Wrestler, Alvis Almendra, brought home Panama’s first medal from the XVII Pan American Games, celebrated July 10 – 26 in Toronto, Canada. Almendra, originally from the province of Veraguas, won silver in the 75 kilo division of Greco-Roman wrestling against U.S. rival, Andrew Bisek. This is Panama’s first medal in 24 years and the seventh silver medal won by a Panamanian in the history of the Pan American Games.
Panama students compete in international robot battle
Four Panamanian youths are in Hefei, China to take part in the International RoboCup Competition, July 19 – 22. The four students, who make up two teams, are competing in the Junior League categories of “Youth Rescue” and “Juvenile Dance.” Raúl Cedeño and Luis Villalaz, 17 year old students from the Instituto Urracá de Veraguas, along with their robot “SRMP-IU,” will compete in the rescue category. Pedro Carreras and Roy Rodríguez, 18 year old students from the Instituto Guadalupano de Chiriquí, are competing in the dance category with three robots who will perform a dance routine to several genres of music, including merengue and reggae.
Special athlete delegation represents Isthmus in L.A.
A group of 38 Panamanian athletes are traveling to Los Angeles to take part in the Special Olympics World Games, July 20 – August 2. The athletes, who suffer from intellectual disabilities such as cerebral paralysis, Down syndrome or autism, will compete in seven disciplines. The Special Olympics, celebrated every four years since 1962, today enjoys participation from 177 countries. Gerardo Cutiérrez, sports director for Panama’s Special Olympics Committee (OEP), explained that sports play an important role in helping the athletes feel “integrated into society.”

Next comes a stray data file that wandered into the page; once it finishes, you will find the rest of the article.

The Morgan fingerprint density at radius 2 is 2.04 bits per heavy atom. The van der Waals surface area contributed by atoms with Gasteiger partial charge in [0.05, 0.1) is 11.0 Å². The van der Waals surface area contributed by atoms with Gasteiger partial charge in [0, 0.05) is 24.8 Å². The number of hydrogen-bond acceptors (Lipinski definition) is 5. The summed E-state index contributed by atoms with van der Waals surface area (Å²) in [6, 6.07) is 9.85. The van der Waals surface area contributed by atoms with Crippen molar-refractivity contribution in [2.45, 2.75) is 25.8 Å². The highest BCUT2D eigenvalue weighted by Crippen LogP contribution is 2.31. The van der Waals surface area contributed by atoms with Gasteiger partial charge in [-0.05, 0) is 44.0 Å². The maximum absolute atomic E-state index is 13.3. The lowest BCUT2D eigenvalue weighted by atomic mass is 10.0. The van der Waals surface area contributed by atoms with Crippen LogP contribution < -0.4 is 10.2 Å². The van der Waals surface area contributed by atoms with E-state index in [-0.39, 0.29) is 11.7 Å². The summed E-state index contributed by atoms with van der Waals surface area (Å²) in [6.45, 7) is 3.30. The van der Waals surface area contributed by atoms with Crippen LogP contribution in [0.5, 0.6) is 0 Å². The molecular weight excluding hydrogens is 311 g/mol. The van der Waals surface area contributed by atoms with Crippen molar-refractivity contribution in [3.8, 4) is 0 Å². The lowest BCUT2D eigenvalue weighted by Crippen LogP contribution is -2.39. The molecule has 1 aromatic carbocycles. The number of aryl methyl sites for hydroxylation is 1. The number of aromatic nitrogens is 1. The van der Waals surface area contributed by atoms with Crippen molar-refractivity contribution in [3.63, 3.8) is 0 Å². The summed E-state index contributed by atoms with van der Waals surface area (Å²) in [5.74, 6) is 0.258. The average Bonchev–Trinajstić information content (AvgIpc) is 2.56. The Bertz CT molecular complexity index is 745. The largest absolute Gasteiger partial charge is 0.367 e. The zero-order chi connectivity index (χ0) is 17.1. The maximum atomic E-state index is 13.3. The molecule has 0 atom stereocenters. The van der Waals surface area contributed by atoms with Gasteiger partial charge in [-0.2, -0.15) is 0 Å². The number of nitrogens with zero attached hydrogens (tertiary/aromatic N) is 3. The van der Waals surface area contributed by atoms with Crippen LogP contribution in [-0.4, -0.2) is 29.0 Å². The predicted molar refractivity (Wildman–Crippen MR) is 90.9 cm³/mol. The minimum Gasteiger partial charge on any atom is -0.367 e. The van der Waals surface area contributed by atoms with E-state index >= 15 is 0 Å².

UN draws line in sand for Colón’s historic sites
The United Nations Educational, Scientific and Cultural Organization (UNESCO) has reiterated warnings that the World Heritage Sites of Portobelo and San Lorenzo in Colón may lose their protected status if Panama fails to take actions recommended by that body in 2012, when it placed the Spanish colonial forts on their list of “Sites in Danger.” Now Panama must present UNESCO an action plan by February 2016 that shows “a timeframe and budget” for the corrective measures to save the “exceptional universal value” of the historic structures.
The fight against HPV
The Ministry of Health is implementing a vaccination program aimed at girls aged 10 years and older who live in the province of Colón. The program aims at preventing the spread of the Human Papilloma Virus (HPV), the virus responsible for the common wart, which if left untreated, can lead to various forms of cancer. The drug, Gardasil, immunizes against four genotypes of the virus.
Figali fallout in Amador continues
Panama’s Maritime Authority (AMP) recently issued a statement claiming that the landfill built by Grupo F. Internacional in Amador was constructed without the proper permits, for which control of the location in question has fallen to the State, under the jurisdiction of the Administrative Unit of Real Estate (UABR). Grupo F. is alleged to have surpassed the amount of space originally granted for the building of a landfill whose purpose was the creation of a marina. Jorge Barakat, AMP administrator, explained that the contract Grupo F. had with the prior administration, signed in 2011, has finalized its terms, freeing the government from any obligation to that company. Currently, AMP is renting the lot to Ininco, the contractor tasked with widening the Amador causeway, for the storage of their heavy equipment. A few weeks ago, Grupo F., the company, founded by Jean Figali, was alleged to have placed a sign above the fence surrounding the filling declaring the seizure of the property by the Maritime Authority of Panama (AMP) in 2006 to be illegal.